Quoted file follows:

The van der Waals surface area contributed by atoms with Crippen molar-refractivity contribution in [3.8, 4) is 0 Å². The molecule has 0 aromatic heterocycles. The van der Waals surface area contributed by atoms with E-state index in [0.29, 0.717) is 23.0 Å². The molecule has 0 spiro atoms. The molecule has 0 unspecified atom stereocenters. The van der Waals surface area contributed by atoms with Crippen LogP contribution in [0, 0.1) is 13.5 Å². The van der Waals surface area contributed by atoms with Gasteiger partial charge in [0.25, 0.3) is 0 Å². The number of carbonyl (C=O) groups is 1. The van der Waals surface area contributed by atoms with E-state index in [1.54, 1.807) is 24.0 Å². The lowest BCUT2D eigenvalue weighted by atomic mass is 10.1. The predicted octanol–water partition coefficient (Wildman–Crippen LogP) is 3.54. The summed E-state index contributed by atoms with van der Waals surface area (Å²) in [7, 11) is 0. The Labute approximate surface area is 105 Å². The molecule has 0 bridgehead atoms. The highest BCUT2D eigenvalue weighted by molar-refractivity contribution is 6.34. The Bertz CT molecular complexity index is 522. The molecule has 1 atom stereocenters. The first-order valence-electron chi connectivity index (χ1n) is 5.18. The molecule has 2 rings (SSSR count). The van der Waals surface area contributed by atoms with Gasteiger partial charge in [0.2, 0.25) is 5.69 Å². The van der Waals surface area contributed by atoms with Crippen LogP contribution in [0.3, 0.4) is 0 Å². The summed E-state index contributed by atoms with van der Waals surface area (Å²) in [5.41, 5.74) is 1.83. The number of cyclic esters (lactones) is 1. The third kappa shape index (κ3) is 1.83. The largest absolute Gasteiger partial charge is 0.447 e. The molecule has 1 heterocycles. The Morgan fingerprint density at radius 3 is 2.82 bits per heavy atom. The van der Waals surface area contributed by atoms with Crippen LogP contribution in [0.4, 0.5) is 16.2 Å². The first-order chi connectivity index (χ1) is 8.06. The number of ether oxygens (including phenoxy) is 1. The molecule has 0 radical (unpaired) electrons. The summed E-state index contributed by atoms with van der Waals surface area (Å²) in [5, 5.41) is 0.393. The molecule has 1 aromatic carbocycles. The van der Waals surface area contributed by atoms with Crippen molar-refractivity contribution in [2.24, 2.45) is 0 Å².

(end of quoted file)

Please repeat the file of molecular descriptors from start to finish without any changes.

The van der Waals surface area contributed by atoms with Crippen molar-refractivity contribution in [3.8, 4) is 0 Å². The molecule has 0 aromatic heterocycles. The van der Waals surface area contributed by atoms with E-state index in [0.29, 0.717) is 23.0 Å². The molecule has 0 spiro atoms. The molecule has 0 unspecified atom stereocenters. The van der Waals surface area contributed by atoms with Crippen LogP contribution in [0, 0.1) is 13.5 Å². The van der Waals surface area contributed by atoms with Gasteiger partial charge in [0.25, 0.3) is 0 Å². The number of carbonyl (C=O) groups is 1. The van der Waals surface area contributed by atoms with E-state index in [1.54, 1.807) is 24.0 Å². The lowest BCUT2D eigenvalue weighted by atomic mass is 10.1. The predicted octanol–water partition coefficient (Wildman–Crippen LogP) is 3.54. The summed E-state index contributed by atoms with van der Waals surface area (Å²) in [7, 11) is 0. The Labute approximate surface area is 105 Å². The molecule has 0 bridgehead atoms. The highest BCUT2D eigenvalue weighted by molar-refractivity contribution is 6.34. The Bertz CT molecular complexity index is 522. The molecule has 1 atom stereocenters. The first-order valence-electron chi connectivity index (χ1n) is 5.18. The molecule has 2 rings (SSSR count). The van der Waals surface area contributed by atoms with Gasteiger partial charge in [0.2, 0.25) is 5.69 Å². The van der Waals surface area contributed by atoms with Crippen LogP contribution in [0.3, 0.4) is 0 Å². The summed E-state index contributed by atoms with van der Waals surface area (Å²) in [5.41, 5.74) is 1.83. The number of cyclic esters (lactones) is 1. The third kappa shape index (κ3) is 1.83. The largest absolute Gasteiger partial charge is 0.447 e. The molecule has 1 heterocycles. The Morgan fingerprint density at radius 3 is 2.82 bits per heavy atom. The van der Waals surface area contributed by atoms with Crippen LogP contribution in [0.4, 0.5) is 16.2 Å². The first-order chi connectivity index (χ1) is 8.06. The number of ether oxygens (including phenoxy) is 1. The molecule has 0 radical (unpaired) electrons. The summed E-state index contributed by atoms with van der Waals surface area (Å²) in [5, 5.41) is 0.393. The molecule has 1 aromatic carbocycles. The van der Waals surface area contributed by atoms with Crippen molar-refractivity contribution in [2.24, 2.45) is 0 Å².